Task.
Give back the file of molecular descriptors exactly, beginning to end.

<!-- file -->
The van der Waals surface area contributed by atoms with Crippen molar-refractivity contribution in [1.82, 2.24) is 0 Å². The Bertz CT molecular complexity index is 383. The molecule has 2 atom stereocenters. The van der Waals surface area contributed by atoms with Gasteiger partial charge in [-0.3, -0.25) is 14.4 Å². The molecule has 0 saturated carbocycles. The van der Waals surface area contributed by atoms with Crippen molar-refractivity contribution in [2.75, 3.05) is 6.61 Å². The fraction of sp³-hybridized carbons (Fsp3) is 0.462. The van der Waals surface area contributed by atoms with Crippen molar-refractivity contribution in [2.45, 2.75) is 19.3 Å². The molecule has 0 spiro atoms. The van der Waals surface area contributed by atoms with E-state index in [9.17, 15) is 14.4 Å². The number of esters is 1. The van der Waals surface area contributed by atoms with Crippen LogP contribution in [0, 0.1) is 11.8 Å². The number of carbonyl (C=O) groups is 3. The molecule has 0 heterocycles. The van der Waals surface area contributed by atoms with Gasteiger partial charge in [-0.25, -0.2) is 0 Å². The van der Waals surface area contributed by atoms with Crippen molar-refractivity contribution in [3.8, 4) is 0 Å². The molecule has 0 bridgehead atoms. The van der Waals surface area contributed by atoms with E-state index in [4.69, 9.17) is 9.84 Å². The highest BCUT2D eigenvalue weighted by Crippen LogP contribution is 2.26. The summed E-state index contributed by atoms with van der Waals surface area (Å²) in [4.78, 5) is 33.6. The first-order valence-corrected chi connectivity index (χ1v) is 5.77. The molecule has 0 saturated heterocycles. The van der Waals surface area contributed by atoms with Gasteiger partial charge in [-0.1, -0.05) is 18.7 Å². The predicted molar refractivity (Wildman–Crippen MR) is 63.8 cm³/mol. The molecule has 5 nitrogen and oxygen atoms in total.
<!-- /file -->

The van der Waals surface area contributed by atoms with Crippen molar-refractivity contribution in [1.82, 2.24) is 0 Å². The Bertz CT molecular complexity index is 383. The molecule has 2 atom stereocenters. The van der Waals surface area contributed by atoms with Gasteiger partial charge in [-0.3, -0.25) is 14.4 Å². The molecule has 0 saturated carbocycles. The van der Waals surface area contributed by atoms with Crippen molar-refractivity contribution in [2.75, 3.05) is 6.61 Å². The fraction of sp³-hybridized carbons (Fsp3) is 0.462. The van der Waals surface area contributed by atoms with Crippen molar-refractivity contribution in [2.45, 2.75) is 19.3 Å². The molecule has 0 spiro atoms. The van der Waals surface area contributed by atoms with E-state index in [9.17, 15) is 14.4 Å². The number of esters is 1. The van der Waals surface area contributed by atoms with Crippen LogP contribution in [0, 0.1) is 11.8 Å². The number of carbonyl (C=O) groups is 3. The molecule has 0 heterocycles. The van der Waals surface area contributed by atoms with Gasteiger partial charge in [-0.25, -0.2) is 0 Å². The van der Waals surface area contributed by atoms with Crippen molar-refractivity contribution in [3.8, 4) is 0 Å². The molecule has 0 bridgehead atoms. The van der Waals surface area contributed by atoms with E-state index in [4.69, 9.17) is 9.84 Å². The highest BCUT2D eigenvalue weighted by Crippen LogP contribution is 2.26. The summed E-state index contributed by atoms with van der Waals surface area (Å²) in [4.78, 5) is 33.6. The first-order valence-corrected chi connectivity index (χ1v) is 5.77. The molecule has 0 saturated heterocycles. The van der Waals surface area contributed by atoms with Gasteiger partial charge in [-0.1, -0.05) is 18.7 Å². The predicted molar refractivity (Wildman–Crippen MR) is 63.8 cm³/mol. The molecule has 5 nitrogen and oxygen atoms in total.